In a Bind? Kimberbell’s easy way to bind your quilts!

How many of you have finished a quilt’s been sitting around, incomplete, because it hasn’t been bound? Binding is one of the top things that both those who sew and those who machine embroider get nervous about. But knowing a few tricks can greatly simplify the process! Here is Kim Christopherson’s favorite way to bind a quilt:

Binding Length

Kim’s rule of thumb is to measure all four sides, add them up, and then add another 10 inches. This technique is great for quilts, table runners, or anything else that needs to be bound! 

Binding Width

We recommend 2 ¼” wide strips for binding. Some of you may prefer 2 ½”, and that works great too! But at Kimberbell, our go-to is 2 ¼” wide.

Sewing Binding Strip Sections Together

We sew binding strips on a 45 degree angle by following these steps:

  1. Form a perpendicular corner with your strips, right sides together. 
  2. Sew from the top left corner down to the bottom right corner. (It helps to first press the top right corner down with your fingers, open it up, and then sew along the crease from corner to corner.)
  3. Remove from the machine and cut the extra fabric ¼” from the seam. 
  4. Repeat steps 1-3 until all of the binding strip sections are sewn together.
  5. Take the strip to your ironing board and press in half, wrong sides together. You are now ready to add to the quilt!

Adding the Binding to the Quilt

  1. Eyeball approximately 10 inches from the top of your long strip of binding fabric and leave that as a floppy “tail” you’ll use later. (You’ll start stitching at 10 inches from the top.)
  2. Lay the raw edge of the binding against the raw edge of your quilt.
  3. Using a ¼” seam allowance, sew along the edge. Stop stitching when you get ¼” from the end. (Use a ruler and a pin to remind yourself to stop!)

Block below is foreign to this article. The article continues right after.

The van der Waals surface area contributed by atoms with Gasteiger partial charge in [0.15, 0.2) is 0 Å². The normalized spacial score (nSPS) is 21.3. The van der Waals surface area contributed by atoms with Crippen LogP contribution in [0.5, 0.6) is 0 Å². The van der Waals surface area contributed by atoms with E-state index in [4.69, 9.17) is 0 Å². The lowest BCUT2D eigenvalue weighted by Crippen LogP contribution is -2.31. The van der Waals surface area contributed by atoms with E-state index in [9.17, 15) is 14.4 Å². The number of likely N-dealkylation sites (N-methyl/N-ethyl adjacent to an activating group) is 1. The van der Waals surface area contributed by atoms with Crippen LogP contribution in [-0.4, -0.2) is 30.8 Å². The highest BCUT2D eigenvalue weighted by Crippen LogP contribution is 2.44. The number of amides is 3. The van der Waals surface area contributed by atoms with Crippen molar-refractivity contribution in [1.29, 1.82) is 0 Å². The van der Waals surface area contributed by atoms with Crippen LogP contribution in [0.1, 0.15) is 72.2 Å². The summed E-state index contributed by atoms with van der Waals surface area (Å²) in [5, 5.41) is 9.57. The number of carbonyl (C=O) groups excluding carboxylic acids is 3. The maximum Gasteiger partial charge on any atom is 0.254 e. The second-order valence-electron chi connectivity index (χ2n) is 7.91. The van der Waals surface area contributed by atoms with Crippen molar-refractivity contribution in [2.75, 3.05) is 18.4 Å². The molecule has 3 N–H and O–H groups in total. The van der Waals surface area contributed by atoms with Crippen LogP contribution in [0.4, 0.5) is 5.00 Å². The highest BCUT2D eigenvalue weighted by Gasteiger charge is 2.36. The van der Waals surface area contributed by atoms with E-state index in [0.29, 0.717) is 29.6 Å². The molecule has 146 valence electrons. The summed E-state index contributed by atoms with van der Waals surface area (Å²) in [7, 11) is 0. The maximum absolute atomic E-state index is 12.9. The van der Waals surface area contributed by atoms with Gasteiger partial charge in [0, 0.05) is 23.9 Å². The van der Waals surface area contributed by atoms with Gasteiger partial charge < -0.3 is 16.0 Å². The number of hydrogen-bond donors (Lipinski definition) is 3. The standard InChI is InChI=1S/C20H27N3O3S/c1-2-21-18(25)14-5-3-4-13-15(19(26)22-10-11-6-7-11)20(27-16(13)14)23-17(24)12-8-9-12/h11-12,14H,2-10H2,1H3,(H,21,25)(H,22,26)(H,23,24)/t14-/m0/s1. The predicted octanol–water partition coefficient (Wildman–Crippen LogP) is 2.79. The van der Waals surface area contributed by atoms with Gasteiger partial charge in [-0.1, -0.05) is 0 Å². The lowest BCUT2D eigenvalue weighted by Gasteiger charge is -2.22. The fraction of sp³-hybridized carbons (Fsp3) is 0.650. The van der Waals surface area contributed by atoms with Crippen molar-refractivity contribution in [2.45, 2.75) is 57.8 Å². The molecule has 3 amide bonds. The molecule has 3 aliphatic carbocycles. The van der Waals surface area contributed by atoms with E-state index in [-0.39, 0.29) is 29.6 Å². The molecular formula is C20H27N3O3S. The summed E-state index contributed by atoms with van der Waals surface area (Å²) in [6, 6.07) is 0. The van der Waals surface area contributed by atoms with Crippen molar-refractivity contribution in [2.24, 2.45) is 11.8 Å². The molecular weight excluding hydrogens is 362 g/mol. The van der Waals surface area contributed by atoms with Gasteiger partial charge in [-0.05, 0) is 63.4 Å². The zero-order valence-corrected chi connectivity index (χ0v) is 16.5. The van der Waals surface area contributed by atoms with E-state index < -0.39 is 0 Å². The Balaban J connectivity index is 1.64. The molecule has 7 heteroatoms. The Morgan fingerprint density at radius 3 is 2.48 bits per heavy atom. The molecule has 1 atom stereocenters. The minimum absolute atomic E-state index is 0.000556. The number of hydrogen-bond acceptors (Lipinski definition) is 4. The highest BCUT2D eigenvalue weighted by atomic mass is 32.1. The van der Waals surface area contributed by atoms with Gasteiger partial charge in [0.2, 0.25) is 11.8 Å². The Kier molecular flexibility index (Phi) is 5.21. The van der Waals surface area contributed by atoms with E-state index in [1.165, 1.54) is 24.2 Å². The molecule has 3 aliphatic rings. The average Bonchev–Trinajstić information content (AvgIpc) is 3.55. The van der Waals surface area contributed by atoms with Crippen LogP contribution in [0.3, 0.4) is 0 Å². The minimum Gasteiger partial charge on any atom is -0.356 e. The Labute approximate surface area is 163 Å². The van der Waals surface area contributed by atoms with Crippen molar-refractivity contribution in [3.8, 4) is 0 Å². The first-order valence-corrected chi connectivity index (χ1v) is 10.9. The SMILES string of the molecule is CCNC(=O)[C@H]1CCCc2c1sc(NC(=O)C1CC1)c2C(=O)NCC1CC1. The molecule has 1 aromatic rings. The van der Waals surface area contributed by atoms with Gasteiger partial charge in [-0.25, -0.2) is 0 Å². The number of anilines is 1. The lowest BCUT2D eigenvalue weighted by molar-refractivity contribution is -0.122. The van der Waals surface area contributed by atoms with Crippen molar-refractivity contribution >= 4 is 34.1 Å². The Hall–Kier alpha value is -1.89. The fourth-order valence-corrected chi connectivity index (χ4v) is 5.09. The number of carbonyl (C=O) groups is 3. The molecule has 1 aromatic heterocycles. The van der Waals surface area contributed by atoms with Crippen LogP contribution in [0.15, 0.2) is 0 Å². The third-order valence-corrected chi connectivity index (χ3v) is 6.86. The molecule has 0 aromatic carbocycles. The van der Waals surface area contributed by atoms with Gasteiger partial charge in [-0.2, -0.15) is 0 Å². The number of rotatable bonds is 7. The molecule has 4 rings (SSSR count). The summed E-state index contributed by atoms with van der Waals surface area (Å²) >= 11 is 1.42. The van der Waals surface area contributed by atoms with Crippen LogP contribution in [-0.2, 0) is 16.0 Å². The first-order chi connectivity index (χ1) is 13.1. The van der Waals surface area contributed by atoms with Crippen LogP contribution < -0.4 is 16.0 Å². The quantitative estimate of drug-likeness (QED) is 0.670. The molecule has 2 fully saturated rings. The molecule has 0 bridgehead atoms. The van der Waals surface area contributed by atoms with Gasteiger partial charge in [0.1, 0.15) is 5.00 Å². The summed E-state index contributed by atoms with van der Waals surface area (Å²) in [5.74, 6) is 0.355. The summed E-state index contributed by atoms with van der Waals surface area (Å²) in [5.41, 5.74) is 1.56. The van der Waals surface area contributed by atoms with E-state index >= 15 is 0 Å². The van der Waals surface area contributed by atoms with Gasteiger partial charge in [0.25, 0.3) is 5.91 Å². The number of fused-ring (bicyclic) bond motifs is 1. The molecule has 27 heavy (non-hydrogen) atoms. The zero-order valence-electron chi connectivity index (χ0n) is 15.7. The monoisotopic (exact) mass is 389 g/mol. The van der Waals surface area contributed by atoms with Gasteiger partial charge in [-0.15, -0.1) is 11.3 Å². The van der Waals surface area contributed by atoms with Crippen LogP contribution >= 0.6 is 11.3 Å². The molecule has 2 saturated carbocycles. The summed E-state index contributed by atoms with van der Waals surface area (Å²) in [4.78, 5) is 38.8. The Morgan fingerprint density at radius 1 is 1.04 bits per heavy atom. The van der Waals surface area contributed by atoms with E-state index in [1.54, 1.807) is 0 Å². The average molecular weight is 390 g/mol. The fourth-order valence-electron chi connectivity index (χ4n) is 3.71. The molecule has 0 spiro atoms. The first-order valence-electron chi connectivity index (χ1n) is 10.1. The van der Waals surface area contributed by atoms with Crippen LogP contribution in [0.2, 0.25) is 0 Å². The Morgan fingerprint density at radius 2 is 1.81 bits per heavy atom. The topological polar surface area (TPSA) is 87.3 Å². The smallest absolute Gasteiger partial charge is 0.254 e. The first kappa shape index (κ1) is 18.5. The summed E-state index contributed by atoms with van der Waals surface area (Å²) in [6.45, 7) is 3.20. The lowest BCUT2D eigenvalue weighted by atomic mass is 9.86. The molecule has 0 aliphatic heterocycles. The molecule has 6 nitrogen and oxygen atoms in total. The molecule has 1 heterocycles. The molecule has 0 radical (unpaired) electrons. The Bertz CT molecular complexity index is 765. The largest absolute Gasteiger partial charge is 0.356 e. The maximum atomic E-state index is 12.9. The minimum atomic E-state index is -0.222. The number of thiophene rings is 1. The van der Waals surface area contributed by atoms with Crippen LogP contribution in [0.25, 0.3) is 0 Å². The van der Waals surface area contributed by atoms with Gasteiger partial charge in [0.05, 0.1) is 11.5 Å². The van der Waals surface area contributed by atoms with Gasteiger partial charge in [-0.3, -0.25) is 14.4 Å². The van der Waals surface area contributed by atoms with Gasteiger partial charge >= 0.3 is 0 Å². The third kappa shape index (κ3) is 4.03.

4. When you get to the corner, flip your binding strip up and crease it at a 45-degree angle (you’ll have a big tail of binding at the top). Then flip the tail back down and pin in place. (Helpful demonstration video below!)
  5. Continue this process until you’ve done this on all four sides. We recommend starting at the top of each edge, rather than starting ¼” down.

Joining the Ends

Many people feel stressed about joining the ends of the binding, but there’s no need to fear! 

  1. Stop sewing when there’s about 15-20” between the two ends and remove the quilt from your machine.
  2. Remember that extra 10” tail from the beginning of the process? Lay the fabric down, grab that bottom tail, and lay it flat.
  3. Now grab the top tail and lay it down on top of the bottom tail. It’s time to match these two ends evenly!
  4. Cut just a little of the extra fabric (maybe 1”?)  from the top tail and open it up. Because you made your binding strip 2 ¼” wide, this little chunk is now a handy ruler. 
  5. You’ll want the top fabric strip to overlap the bottom fabric strip by 2 ¼”(or whatever width you made your binding). Note: You can use a measuring tape for this if you’d rather, but it’s easy to take the 1” chunk of extra fabric and use it as a ruler, since it’s already the right width. Find right where the two tails overlap, measure 2 ¼” down, and cut off the excess fabric.
  6. Open the fold of the top strip so it’s flat.
  7. Open the fold of the bottom strip so it’s flat.
  8. Put the two strips so they’re perpendicular to each other, as we did at the beginning. 
  9. Fold the top right corner to the bottom left corner and press with fingers.
  10. Open the fold and stick a pin along the crease. (Tip: Ask yourself what you want to keep and what you want to cut off! Thinking that way will help you remember which angle you want to sew and which part you’re cutting off.)
  11. Sew directly on that fold line.
  12. Cut off the extra fabric ¼” from the seam line and iron flat.
  13. Everything now should match perfectly! Sew the rest of the binding on your quilt with your ¼” seam allowance.

Finishing it Up

Now all you need to do is fold the binding to the other side of the quilt and, with a needle, tack it down with a quick slip stitch! (Be sure to use a matching thread.) 

Watch Kim Christpherson’s binding demonstration at:


by Jenny Lyman

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